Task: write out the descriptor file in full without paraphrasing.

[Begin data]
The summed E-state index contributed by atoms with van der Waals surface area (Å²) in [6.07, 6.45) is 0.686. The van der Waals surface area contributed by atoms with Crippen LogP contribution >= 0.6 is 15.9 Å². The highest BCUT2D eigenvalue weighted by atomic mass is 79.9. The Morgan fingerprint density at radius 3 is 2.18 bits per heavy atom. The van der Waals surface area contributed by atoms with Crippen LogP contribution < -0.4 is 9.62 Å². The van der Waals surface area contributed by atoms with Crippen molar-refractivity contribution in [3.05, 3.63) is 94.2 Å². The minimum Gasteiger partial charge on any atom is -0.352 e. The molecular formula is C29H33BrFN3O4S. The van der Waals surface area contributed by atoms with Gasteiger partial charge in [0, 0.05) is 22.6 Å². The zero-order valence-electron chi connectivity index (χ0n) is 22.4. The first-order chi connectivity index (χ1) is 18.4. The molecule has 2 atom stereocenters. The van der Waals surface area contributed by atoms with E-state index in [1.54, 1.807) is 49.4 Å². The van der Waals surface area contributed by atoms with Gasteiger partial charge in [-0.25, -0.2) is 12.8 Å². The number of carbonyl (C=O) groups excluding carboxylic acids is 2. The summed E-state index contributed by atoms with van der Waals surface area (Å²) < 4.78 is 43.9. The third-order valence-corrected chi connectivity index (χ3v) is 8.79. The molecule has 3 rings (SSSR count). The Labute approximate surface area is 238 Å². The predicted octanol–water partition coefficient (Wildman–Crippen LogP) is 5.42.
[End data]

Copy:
The summed E-state index contributed by atoms with van der Waals surface area (Å²) in [6.07, 6.45) is 0.686. The van der Waals surface area contributed by atoms with Crippen LogP contribution >= 0.6 is 15.9 Å². The highest BCUT2D eigenvalue weighted by atomic mass is 79.9. The Morgan fingerprint density at radius 3 is 2.18 bits per heavy atom. The van der Waals surface area contributed by atoms with Crippen LogP contribution < -0.4 is 9.62 Å². The van der Waals surface area contributed by atoms with Crippen molar-refractivity contribution in [3.05, 3.63) is 94.2 Å². The minimum Gasteiger partial charge on any atom is -0.352 e. The molecular formula is C29H33BrFN3O4S. The van der Waals surface area contributed by atoms with Gasteiger partial charge in [0, 0.05) is 22.6 Å². The zero-order valence-electron chi connectivity index (χ0n) is 22.4. The first-order chi connectivity index (χ1) is 18.4. The molecule has 2 atom stereocenters. The van der Waals surface area contributed by atoms with E-state index in [1.54, 1.807) is 49.4 Å². The van der Waals surface area contributed by atoms with Gasteiger partial charge in [-0.25, -0.2) is 12.8 Å². The number of carbonyl (C=O) groups excluding carboxylic acids is 2. The summed E-state index contributed by atoms with van der Waals surface area (Å²) < 4.78 is 43.9. The third-order valence-corrected chi connectivity index (χ3v) is 8.79. The molecule has 3 rings (SSSR count). The Labute approximate surface area is 238 Å². The predicted octanol–water partition coefficient (Wildman–Crippen LogP) is 5.42.